But that’s not my biggest beef with Hewitt’s angle of attack. My biggest beef is that the question he’s asking — sequestration or infinity dollars for the Pentagon? — is not the question that the adults in the situation room should be asking. It’s not even close.

Why? Because “how much money should we get” should never be the first question asked. It should never be the cause. Budget allocations should always be an effect, a result, the byproduct of a much more important exercise, namely strategic planning. And that gets to the real question defense hawks should be asking: What should the strategic purpose of the United States military be for the next generation?

The answer to that question basically fills in the blanks for all those other pesky budget questions. Can Hewitt tell us in a single sentence what the current strategic purpose of the United States military is? Can anyone?

Under LBJ, the goal was to be able to fight roughly two wars at the same time. Reagan set that at about two-and-a-half (the Soviets in Europe, a war in Asia, plus a regional conflagration in the Middle East), but he was clearly focused on stopping the Soviets. And he subjugated the goals of the branches to that main purpose. The Army would need to be able to fight to parity against the Soviets in Germany, the likely location of the battle royale of World War 3. The Air Force would need to be able to achieve air superiority. And the U.S. Navy would need naval supremacy.

In short, the purpose informed the process. Solutions were developed to address specific problems. Weapons platforms were developed to achieve specific objectives within that larger mission. We appear to have something approaching the exact opposite right now: weapons platforms in search of problems. Dollars in search of projects. Program managers in search of turf.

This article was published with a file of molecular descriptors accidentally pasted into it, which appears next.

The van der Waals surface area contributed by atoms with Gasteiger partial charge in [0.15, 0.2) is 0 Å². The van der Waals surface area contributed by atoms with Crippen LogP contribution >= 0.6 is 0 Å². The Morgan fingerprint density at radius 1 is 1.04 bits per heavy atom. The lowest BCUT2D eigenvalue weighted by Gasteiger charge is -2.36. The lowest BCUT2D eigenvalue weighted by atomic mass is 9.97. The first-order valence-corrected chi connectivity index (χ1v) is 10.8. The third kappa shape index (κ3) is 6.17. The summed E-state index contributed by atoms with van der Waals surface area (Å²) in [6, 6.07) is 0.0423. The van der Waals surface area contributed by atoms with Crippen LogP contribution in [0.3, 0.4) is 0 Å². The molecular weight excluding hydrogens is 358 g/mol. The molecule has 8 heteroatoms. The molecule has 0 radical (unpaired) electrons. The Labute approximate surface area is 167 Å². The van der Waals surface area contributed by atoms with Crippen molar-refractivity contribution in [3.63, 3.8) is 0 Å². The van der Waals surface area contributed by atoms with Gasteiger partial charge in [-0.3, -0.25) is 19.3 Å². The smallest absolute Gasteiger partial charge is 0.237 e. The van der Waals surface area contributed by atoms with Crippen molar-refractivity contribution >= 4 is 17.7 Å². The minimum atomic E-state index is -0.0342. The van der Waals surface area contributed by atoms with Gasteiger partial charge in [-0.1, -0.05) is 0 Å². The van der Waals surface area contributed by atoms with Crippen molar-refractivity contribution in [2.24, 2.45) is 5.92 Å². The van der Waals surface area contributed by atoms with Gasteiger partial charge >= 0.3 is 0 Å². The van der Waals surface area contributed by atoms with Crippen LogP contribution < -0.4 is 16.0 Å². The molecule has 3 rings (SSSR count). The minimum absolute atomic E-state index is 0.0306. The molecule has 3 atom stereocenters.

That process leads directly to the F-35 debacle. If you want to create a completely dysfunctional defense procurement process, by all means just start with a dollar figure and then work backwards, rather than starting with a clear strategic goal and building from that. That process leads directly to a $1.5 trillion plane that can’t fit the right bombs in its weapons bay.

Without thinking very hard and deliberately about what the vision for the U.S. military should be for the next generation, the question of “how much should we spend?” is completely beside the point. “Should we do sequestration or just airdrop cash over the Pentagon?” similarly misses the point. It puts the cart before the horse without ever considering whether we need the cart or the horse. Anyone who thinks that “sequestration or infinity Pentagon dollars?” is the big strategic question vexing military planning experts is someone who has no business deciding who is or isn’t ready to take command of the U.S. military.

If Hugh Hewitt really wants to learn about whether a presidential candidate is prepared to take the reins as Commander-in-Chief, he should set aside the silly dollar sign litmus test and ask each candidate to tell us, in a single sentence, what he or she believes the overarching strategic vision of the United States military should be for the next generation. And then, if Hewitt really wants to know whether the candidates are serious about the defense budgeting process, he can ask them where the $1.5 trillion F-35 fits into that vision.